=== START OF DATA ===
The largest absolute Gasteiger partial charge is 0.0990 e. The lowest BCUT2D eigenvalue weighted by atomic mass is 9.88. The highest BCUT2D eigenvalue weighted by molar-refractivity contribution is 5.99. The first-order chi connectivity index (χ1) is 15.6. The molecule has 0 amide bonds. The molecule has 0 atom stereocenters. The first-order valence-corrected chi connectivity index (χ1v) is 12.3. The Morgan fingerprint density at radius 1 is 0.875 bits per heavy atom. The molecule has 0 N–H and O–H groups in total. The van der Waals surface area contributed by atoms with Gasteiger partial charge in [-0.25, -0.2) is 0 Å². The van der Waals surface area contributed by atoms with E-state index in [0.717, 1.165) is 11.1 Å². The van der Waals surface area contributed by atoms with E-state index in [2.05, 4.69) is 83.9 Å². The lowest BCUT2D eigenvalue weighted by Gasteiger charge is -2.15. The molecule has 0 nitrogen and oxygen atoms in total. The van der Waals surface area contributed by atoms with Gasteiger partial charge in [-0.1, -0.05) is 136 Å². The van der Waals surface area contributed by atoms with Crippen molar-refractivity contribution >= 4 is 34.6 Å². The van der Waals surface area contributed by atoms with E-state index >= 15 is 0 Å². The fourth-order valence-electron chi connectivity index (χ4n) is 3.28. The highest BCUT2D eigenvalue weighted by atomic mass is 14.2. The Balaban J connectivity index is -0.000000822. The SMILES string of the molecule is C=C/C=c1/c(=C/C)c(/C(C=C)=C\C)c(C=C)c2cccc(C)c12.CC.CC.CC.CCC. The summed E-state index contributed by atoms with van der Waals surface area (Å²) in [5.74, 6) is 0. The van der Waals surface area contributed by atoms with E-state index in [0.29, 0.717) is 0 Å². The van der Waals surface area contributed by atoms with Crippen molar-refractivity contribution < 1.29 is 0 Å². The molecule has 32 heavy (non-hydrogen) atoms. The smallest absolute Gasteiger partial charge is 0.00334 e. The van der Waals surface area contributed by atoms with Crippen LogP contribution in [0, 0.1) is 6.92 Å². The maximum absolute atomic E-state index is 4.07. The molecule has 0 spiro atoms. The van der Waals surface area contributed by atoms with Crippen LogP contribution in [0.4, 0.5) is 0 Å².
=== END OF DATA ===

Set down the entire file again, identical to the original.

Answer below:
The largest absolute Gasteiger partial charge is 0.0990 e. The lowest BCUT2D eigenvalue weighted by atomic mass is 9.88. The highest BCUT2D eigenvalue weighted by molar-refractivity contribution is 5.99. The first-order chi connectivity index (χ1) is 15.6. The molecule has 0 amide bonds. The molecule has 0 atom stereocenters. The first-order valence-corrected chi connectivity index (χ1v) is 12.3. The Morgan fingerprint density at radius 1 is 0.875 bits per heavy atom. The molecule has 0 N–H and O–H groups in total. The van der Waals surface area contributed by atoms with Gasteiger partial charge in [-0.25, -0.2) is 0 Å². The van der Waals surface area contributed by atoms with E-state index in [0.717, 1.165) is 11.1 Å². The van der Waals surface area contributed by atoms with E-state index in [2.05, 4.69) is 83.9 Å². The lowest BCUT2D eigenvalue weighted by Gasteiger charge is -2.15. The molecule has 0 nitrogen and oxygen atoms in total. The van der Waals surface area contributed by atoms with Gasteiger partial charge in [-0.1, -0.05) is 136 Å². The van der Waals surface area contributed by atoms with Crippen molar-refractivity contribution >= 4 is 34.6 Å². The van der Waals surface area contributed by atoms with E-state index >= 15 is 0 Å². The fourth-order valence-electron chi connectivity index (χ4n) is 3.28. The highest BCUT2D eigenvalue weighted by atomic mass is 14.2. The Balaban J connectivity index is -0.000000822. The SMILES string of the molecule is C=C/C=c1/c(=C/C)c(/C(C=C)=C\C)c(C=C)c2cccc(C)c12.CC.CC.CC.CCC. The summed E-state index contributed by atoms with van der Waals surface area (Å²) in [5.74, 6) is 0. The van der Waals surface area contributed by atoms with E-state index in [0.29, 0.717) is 0 Å². The van der Waals surface area contributed by atoms with Crippen molar-refractivity contribution < 1.29 is 0 Å². The molecule has 32 heavy (non-hydrogen) atoms. The smallest absolute Gasteiger partial charge is 0.00334 e. The van der Waals surface area contributed by atoms with Crippen LogP contribution in [0, 0.1) is 6.92 Å². The maximum absolute atomic E-state index is 4.07. The molecule has 0 spiro atoms. The van der Waals surface area contributed by atoms with Crippen LogP contribution in [0.4, 0.5) is 0 Å².